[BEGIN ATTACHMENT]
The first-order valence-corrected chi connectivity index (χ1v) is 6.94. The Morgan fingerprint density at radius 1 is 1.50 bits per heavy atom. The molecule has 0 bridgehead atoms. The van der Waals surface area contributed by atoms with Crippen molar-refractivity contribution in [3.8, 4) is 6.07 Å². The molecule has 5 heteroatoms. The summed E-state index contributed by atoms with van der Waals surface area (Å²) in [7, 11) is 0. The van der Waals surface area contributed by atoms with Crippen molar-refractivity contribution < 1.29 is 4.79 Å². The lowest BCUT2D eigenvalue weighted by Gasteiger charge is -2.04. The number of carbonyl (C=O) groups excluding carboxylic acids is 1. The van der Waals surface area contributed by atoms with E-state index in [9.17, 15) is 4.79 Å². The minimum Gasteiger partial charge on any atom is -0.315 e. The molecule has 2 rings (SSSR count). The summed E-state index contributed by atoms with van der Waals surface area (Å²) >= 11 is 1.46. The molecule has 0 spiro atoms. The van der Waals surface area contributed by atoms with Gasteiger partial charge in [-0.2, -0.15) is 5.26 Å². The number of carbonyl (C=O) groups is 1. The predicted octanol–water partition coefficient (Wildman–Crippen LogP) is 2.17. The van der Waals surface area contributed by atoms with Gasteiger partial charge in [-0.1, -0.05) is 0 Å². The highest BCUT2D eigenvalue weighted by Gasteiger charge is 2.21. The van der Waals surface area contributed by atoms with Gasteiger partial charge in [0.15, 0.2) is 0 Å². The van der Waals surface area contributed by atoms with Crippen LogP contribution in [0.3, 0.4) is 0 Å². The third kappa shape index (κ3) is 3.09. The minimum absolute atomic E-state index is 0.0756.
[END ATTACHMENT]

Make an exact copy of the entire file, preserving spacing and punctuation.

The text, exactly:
The first-order valence-corrected chi connectivity index (χ1v) is 6.94. The Morgan fingerprint density at radius 1 is 1.50 bits per heavy atom. The molecule has 0 bridgehead atoms. The van der Waals surface area contributed by atoms with Crippen molar-refractivity contribution in [3.8, 4) is 6.07 Å². The molecule has 5 heteroatoms. The summed E-state index contributed by atoms with van der Waals surface area (Å²) in [7, 11) is 0. The van der Waals surface area contributed by atoms with Crippen molar-refractivity contribution < 1.29 is 4.79 Å². The lowest BCUT2D eigenvalue weighted by Gasteiger charge is -2.04. The number of carbonyl (C=O) groups excluding carboxylic acids is 1. The van der Waals surface area contributed by atoms with E-state index in [9.17, 15) is 4.79 Å². The minimum Gasteiger partial charge on any atom is -0.315 e. The molecule has 2 rings (SSSR count). The summed E-state index contributed by atoms with van der Waals surface area (Å²) >= 11 is 1.46. The molecule has 0 spiro atoms. The van der Waals surface area contributed by atoms with Gasteiger partial charge in [-0.2, -0.15) is 5.26 Å². The number of carbonyl (C=O) groups is 1. The predicted octanol–water partition coefficient (Wildman–Crippen LogP) is 2.17. The van der Waals surface area contributed by atoms with Gasteiger partial charge in [-0.1, -0.05) is 0 Å². The highest BCUT2D eigenvalue weighted by Gasteiger charge is 2.21. The van der Waals surface area contributed by atoms with Gasteiger partial charge in [0.15, 0.2) is 0 Å². The van der Waals surface area contributed by atoms with Crippen LogP contribution in [0.3, 0.4) is 0 Å². The third kappa shape index (κ3) is 3.09. The minimum absolute atomic E-state index is 0.0756.